Commonly used for pipe and pipe fittings, ductile iron makes up the housing of many mechanical tees. Ductile iron offers high tensile strength and wear resistance and dissipates heat and vibration well. The ductile iron in a mechanical tee should conform to specifications from ASTM International; in particular, ASTM A536: Standard Specification for Ductile Iron Castings. Copper, steel (stainless and carbon), CPVC, and HPDE tees are also on the market.
Types of gaskets for mechanical tees
A synthetic rubber gasket creates a tight seal for a mechanical tee. Because different materials react differently to heat and various chemicals, the type of gasket used determines what the pipe can be used to transport. Three primary gasket materials are available: EPDM, nitrile, and silicone.
EPDM rubber works well in wet, hot (up to 230 °F/110 °C), and even acidic and salty conditions. This makes it perfect for fire sprinkler pipes. However, EPDM breaks down when exposed to nonpolar hydrocarbons, so it’s unsuitable for transporting petroleum products, hydrocarbon solvents, and aromatic compounds.
Nitrile rubber fills a different niche, tolerating water and heat only up to 150 °F or 65 °C but resisting nonpolar compounds. Nitrile is thus ideal for petroleum products, hydrocarbon solvents, transmission and hydraulic fluids, and more.
Silicone gaskets don’t resist petroleum and other hydrocarbons very well. But they have an exceptional range of temperature tolerances, remaining flexible at incredibly cold temperatures (anywhere from -76° to -148° F/-60° to -100 °C) and not breaking down even at extremely high temperatures (446° to 572° F/230° to 300° C). Silicone gaskets are common in food and medical applications.
Check out our selection of FM and UL-approved mechanical tees with ductile iron housings, 300 psi working pressures, and EPDM gaskets—perfect for fire sprinkler systems. Our fittings are sized for pipe ranging from 1 ¼ inch to 6 inches and feature groove or threaded outlets. U-bolt options are available.
Applications and installation of mechanical tees for sprinklers
Mechanical tees make retrofitting and remodeling easy because they save you the trouble of having to cut or disassemble a lot of pipes. Perhaps you need to put a new branch line to come off a fire sprinkler main. If you need the branch near the end of the run of pipe, undoing a few grooved couplings and adding a conventional tee should be easy enough. But if the branch needs to come off a central part of the network, you could have a lot of pipes to cut and move. And if you have soldered, welded, or another kind of connection instead of grooved, you could spend a lot of time and materials to disassemble and reassemble your sprinkler lines.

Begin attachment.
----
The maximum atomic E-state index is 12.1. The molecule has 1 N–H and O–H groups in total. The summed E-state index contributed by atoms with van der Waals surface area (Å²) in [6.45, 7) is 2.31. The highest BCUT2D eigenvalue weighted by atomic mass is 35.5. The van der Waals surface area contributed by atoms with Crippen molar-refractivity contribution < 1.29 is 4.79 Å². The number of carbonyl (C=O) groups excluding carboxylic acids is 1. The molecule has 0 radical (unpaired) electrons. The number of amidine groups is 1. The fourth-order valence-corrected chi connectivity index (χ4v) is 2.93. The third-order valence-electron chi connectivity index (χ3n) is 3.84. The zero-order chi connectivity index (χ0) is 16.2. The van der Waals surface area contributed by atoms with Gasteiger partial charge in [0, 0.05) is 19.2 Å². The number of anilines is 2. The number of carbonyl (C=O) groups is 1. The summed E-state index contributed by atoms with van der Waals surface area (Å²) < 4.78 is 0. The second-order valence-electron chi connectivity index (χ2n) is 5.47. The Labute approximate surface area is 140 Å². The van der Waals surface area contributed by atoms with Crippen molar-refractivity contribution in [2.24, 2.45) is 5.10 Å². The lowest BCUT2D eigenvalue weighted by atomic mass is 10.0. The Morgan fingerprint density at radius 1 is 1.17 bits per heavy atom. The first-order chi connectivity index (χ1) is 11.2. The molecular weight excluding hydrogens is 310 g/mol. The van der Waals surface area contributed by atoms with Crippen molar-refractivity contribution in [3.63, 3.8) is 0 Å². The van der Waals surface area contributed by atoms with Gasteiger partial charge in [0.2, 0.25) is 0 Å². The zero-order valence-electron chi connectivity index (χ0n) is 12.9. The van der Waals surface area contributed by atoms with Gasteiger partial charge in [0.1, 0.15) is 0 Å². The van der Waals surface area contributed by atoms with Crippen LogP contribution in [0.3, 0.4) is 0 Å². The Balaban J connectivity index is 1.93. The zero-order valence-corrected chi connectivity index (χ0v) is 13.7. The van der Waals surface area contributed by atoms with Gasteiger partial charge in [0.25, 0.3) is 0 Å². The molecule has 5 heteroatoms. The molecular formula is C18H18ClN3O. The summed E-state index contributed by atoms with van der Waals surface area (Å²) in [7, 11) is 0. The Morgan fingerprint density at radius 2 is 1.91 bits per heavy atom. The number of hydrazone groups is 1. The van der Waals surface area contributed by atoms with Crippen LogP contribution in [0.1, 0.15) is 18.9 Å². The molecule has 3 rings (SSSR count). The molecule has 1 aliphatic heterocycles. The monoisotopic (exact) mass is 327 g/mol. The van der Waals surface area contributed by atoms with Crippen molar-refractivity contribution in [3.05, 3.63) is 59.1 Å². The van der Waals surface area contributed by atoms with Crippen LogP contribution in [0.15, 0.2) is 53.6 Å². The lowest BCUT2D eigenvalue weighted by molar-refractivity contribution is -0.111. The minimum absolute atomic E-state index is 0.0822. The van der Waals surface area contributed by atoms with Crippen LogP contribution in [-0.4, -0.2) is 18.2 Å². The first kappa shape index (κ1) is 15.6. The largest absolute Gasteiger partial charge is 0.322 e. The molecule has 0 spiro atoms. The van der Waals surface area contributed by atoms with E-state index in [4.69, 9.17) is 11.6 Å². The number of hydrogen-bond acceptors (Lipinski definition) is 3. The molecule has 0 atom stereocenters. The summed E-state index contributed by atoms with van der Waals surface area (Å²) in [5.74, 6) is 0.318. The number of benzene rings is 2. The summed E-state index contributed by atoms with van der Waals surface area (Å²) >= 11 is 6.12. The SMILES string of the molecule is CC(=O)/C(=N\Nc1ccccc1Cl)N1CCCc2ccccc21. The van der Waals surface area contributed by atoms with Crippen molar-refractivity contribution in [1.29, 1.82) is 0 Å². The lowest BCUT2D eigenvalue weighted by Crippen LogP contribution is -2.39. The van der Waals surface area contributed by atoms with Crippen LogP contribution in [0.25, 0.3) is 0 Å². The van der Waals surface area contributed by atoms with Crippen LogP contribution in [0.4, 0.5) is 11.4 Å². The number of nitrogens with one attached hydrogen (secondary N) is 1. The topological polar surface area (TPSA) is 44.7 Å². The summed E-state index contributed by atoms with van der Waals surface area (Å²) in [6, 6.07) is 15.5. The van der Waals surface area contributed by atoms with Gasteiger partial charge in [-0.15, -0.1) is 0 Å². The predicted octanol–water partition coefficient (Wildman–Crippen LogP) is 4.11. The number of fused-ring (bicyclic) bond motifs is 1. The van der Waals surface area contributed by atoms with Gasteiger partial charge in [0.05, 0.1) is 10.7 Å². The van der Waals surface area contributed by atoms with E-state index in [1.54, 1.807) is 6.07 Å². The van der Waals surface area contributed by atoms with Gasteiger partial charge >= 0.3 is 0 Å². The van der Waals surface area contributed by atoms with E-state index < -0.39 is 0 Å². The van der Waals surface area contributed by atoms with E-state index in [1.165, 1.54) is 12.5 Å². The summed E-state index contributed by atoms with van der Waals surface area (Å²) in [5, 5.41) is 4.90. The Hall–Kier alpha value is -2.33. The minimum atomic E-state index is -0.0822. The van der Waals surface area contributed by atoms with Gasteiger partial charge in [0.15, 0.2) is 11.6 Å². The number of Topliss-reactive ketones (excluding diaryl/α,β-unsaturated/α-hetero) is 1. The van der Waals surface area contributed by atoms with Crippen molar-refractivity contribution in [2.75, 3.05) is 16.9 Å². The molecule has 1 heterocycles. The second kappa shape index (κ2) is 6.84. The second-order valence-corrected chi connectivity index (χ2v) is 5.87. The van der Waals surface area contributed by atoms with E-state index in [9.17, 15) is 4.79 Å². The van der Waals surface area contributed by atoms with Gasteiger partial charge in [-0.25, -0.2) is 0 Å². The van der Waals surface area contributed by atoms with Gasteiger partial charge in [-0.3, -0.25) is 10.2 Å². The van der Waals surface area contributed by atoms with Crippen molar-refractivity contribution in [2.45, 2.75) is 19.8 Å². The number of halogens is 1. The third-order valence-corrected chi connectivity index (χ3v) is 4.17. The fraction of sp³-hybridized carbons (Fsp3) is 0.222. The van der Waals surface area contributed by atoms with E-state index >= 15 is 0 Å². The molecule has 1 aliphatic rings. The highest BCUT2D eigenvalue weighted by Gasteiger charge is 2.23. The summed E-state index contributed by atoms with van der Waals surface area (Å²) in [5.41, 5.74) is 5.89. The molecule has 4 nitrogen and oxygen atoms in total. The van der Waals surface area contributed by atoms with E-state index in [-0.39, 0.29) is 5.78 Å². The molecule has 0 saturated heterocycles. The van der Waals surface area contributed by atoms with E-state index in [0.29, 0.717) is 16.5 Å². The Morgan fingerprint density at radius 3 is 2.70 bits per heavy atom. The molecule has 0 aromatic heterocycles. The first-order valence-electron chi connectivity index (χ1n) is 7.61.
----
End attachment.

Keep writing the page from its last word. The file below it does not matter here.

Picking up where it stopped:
To install a mechanical tee:
Start by draining the pipes.
Then, locate the center line on the length of pipe that will receive the tee and mark the center of the news outlet.
Using an industrial hole-saw, drill a hole perpendicular to the center-line. Note that the hole size is not the same as the outlet pipe size. For instance, a tee with a 1 ½” nominal grooved outlet (1.9” actual outer diameter) requires a 2.007” hole per manufacturer instructions.
Once the hole is cut, prepare the pipe and tee for installation. Deburr the edges of the hole and clear away debris. Inspect the quality of the gasket and the pipe surface around the hole for anything that might impede a good seal—dirt, lumps on the pipe, tear in the gasket, etc.
With that done, lubricate the gasket according to manufacturer instructions. Assemble the housings around the pipe so that the outlet is over the hole and tighten the nuts. Under- or over-tightening, the bolts can damage the hardware or affect the performance. Tighten the nuts to the torque specified by the manufacturer using a torque wrench.
Different manufacturers give different guidance. For some systems, contact between the metal housings indicates sufficient torque. For others, this is not necessary. The 100Tong Handbook, for example, says that the outlet housing should make metal-to-metal contact with the pipe, but that gaps between the two housings are acceptable as long as they are symmetrical.
To round out your shopping list, check out our other grooved fittings, including standard tees, elbows, caps, drain caps, and grooved couplings.